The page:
Taipei presses Sony for more information after PSN hack

The Taiwanese capital also wants answers from Apple about location data collected by iPhones and iPads

The city of Taipei has sought more help from Sony for PlayStation Network gamers whose personal details may have been leaked, an official said on Wednesday. Its Law and Regulation Commission has also demanded answers from Apple over allegations that it had recorded the locations of iPhone users.

Taipei is the latest government entity to grill the two tech firms to protect the privacy of citizens. If the companies do not respond satisfactorily to Taipei's requests within 10 days of receiving a letter, Taipei can issue a fine between NT$30,000 (US$1,036) and NT$300,000, said commission chief consumer protection officer Chen Pi-chu.

Sony has battled cyber-attacks since April, when its PlayStation Network was hacked and taken offline. 

Although Sony responded to the city's initial 10-day request for information after the cyber-attacks exposed sensitive personal data about potentially millions of customers, the city is unsatisfied with the reply.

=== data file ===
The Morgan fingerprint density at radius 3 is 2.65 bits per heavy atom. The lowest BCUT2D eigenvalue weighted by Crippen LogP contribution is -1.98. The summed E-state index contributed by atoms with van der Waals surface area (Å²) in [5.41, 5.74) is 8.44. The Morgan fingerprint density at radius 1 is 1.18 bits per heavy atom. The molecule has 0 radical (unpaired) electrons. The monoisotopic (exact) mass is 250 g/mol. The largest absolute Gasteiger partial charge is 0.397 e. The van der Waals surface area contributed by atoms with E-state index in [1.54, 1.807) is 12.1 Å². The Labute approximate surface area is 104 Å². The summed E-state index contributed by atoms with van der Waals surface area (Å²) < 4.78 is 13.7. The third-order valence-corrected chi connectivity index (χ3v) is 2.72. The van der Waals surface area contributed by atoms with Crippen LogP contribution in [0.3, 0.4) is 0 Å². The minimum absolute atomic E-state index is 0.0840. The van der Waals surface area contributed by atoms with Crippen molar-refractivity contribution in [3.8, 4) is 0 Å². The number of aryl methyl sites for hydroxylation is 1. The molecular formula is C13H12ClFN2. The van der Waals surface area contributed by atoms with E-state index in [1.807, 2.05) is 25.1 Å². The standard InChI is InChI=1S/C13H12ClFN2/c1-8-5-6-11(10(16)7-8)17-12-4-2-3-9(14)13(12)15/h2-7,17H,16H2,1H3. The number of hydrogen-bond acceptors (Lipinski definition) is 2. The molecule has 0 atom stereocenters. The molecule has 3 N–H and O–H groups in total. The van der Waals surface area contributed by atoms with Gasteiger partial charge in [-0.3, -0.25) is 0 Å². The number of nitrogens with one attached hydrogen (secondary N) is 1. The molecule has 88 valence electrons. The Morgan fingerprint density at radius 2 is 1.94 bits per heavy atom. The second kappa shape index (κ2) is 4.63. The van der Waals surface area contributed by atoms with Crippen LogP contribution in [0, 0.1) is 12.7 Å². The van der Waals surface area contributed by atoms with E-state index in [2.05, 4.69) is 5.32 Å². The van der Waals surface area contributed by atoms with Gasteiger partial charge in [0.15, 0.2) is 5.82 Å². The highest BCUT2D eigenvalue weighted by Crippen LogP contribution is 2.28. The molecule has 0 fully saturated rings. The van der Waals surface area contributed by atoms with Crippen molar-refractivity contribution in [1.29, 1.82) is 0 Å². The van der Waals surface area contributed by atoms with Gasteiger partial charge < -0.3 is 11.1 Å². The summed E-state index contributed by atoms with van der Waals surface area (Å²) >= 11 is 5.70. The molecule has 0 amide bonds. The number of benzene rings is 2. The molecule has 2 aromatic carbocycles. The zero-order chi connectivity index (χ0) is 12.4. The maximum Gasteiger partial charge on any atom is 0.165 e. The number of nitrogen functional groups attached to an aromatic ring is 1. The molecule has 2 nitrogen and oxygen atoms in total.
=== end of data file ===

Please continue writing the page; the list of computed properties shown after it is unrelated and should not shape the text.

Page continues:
"We hope they can give us a more complete answer and a better protection guarantee," Chen said.

Sony's Taiwan offices had offered to extend PlayStation Network membership terms as compensation, the city commission said in a statement.

Since responding to the request from Taipei, Sony has announced varies compensation measures around the world, including paying for a period of identity theft protection and offering free games to affected customers.

The commission has no estimate on how many PlayStation users live in Taipei, but the 2.6 million population includes numerous online gamers.

The commission also questioned Apple after seeing media reports that the company may have collected personal location data on the users of iPhones and iPads. It sent Apple's Asia offices a letter on Friday asking for more than a denial, Chen said.

Apple has rejected the allegations in testimony in the U.S.

Chen said she expects Apple to answer rather than risk the fine.

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Ralph Jennings

IDG News Service
Topics: Apple, consumer electronics, security, Phones, iPhone, games, online services, data protection, sony
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